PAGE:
Whether you’ve noticed it or not, a week or so ago I made the decision to deactivate my Facebook account. I’ve said before that I have a love/hate relationship with the platform. So many hateful words and inappropriate diatribes get spewed, and people who are loving and cordial in person sometimes let their tongues wag a little too much without fear of the repercussions. My mental and emotional health were screaming for a break. On top of that, I became a zombie scroller. I’d lose hours of time just flipping through the same information continually, dragging my newsfeed down to force it to refresh and show some new gleaning. And admittedly I didn’t (don’t) have the self-control to just stop. So, somewhat reluctantly, and without any fanfare, I deactivated my account. It felt freeing, liberating, like I had some sense of control over how I was feeling and how I was spending my time.
I’ve had a couple people reach out and ask why. And I’ve been honest. Saturday I was hanging out with friends and we were discussing my recent hiatus and he said “what have you been doing with your time instead?” And, honestly, I was shocked because I hadn’t really cataloged where my “free time” was going instead. To his point, such breaks from social media are usually most effective when backed by a plan of how to spend that time instead—otherwise people generally revert back to the platform they tried to give up. And so I thought: I’ve been outside more, I’ve been reading more, I’ve created a new Instagram account (yes, I realize this sounds counterintuitive) where I’ve been posting daily inspirational quotes/poems and design elements that are completely of my own making. These things have brought me joy. I’ve felt lighter. I find my interactions are deeper and more genuine because I don’t know every nitty gritty thing people post each day.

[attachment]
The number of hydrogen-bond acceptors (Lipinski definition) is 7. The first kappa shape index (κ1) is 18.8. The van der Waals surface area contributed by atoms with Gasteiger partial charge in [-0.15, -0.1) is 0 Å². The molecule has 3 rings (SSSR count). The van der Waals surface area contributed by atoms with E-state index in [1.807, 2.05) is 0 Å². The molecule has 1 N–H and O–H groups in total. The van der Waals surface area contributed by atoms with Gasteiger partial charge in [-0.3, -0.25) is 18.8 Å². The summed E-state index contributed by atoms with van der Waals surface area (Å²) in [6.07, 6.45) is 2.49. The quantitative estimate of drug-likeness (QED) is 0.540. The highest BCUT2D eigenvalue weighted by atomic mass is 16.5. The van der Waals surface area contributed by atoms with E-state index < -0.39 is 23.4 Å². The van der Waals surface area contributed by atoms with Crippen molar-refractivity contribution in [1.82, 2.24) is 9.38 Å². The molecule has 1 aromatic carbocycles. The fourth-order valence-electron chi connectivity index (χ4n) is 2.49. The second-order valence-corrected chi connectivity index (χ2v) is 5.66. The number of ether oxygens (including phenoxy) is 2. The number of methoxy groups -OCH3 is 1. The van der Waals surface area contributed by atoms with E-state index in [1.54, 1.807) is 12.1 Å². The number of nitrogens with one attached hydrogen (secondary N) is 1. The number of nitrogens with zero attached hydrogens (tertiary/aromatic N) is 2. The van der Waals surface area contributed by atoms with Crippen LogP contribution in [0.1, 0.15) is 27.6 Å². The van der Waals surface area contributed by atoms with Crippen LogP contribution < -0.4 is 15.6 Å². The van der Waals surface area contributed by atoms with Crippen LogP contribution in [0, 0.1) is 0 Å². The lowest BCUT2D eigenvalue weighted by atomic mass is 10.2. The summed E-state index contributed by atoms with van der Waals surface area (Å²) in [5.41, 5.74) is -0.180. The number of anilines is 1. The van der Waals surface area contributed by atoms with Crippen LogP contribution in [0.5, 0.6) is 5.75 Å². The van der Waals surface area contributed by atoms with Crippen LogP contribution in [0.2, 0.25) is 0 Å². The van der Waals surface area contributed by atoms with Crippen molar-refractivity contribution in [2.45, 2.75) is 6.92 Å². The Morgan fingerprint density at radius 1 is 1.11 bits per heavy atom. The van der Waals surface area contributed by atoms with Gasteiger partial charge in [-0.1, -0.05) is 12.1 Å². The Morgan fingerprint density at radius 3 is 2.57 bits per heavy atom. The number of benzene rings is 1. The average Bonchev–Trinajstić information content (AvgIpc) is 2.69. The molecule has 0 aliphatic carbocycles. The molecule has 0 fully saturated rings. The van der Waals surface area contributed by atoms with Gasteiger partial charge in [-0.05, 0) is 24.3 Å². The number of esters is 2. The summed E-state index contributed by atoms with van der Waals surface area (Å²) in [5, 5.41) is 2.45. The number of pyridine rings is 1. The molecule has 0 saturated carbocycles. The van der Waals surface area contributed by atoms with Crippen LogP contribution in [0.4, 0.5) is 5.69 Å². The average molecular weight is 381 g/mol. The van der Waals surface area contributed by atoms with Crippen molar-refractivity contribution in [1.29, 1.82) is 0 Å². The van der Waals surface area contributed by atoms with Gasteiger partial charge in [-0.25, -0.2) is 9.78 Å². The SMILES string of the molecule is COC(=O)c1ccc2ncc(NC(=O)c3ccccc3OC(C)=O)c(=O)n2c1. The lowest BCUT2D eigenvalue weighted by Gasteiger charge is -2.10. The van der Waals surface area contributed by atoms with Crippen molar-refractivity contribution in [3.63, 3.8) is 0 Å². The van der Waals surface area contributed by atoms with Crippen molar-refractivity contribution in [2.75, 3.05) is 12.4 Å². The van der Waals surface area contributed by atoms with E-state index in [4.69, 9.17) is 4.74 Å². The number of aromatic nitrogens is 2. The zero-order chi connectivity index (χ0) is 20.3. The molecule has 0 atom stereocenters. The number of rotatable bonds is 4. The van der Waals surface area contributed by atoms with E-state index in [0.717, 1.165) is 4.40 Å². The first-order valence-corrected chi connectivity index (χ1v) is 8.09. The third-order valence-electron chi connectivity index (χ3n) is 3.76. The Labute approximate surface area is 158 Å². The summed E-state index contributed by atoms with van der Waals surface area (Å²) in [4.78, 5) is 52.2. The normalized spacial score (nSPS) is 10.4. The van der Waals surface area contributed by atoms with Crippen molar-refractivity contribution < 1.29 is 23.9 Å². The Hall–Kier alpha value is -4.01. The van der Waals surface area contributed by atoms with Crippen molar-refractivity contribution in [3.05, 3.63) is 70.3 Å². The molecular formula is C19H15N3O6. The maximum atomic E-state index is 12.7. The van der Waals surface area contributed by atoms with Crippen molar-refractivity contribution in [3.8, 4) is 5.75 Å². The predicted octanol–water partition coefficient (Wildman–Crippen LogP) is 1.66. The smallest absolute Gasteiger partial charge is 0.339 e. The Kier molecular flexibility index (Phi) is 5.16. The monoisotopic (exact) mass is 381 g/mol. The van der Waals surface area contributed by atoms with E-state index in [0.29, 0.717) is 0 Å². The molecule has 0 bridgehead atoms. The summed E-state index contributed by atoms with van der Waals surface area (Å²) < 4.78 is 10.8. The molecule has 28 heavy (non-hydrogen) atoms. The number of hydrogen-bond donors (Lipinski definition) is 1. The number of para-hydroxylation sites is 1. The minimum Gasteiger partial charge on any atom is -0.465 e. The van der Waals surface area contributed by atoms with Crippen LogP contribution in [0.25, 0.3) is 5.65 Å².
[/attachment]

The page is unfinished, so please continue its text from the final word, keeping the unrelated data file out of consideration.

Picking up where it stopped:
I know this break won’t last forever. There are things I miss and that are useful about Facebook. But I want to prove to myself that I can survive without it. And possibly after this time apart I‘lol be better able to self-regulate. And if not, it won’t be as daunting to deactivate for another set period of time. We are living in a climate that is so technology/screen/social media driven (amplified by social distancing and quarantine). But there are still ways to do without. And I am thankful for the respite.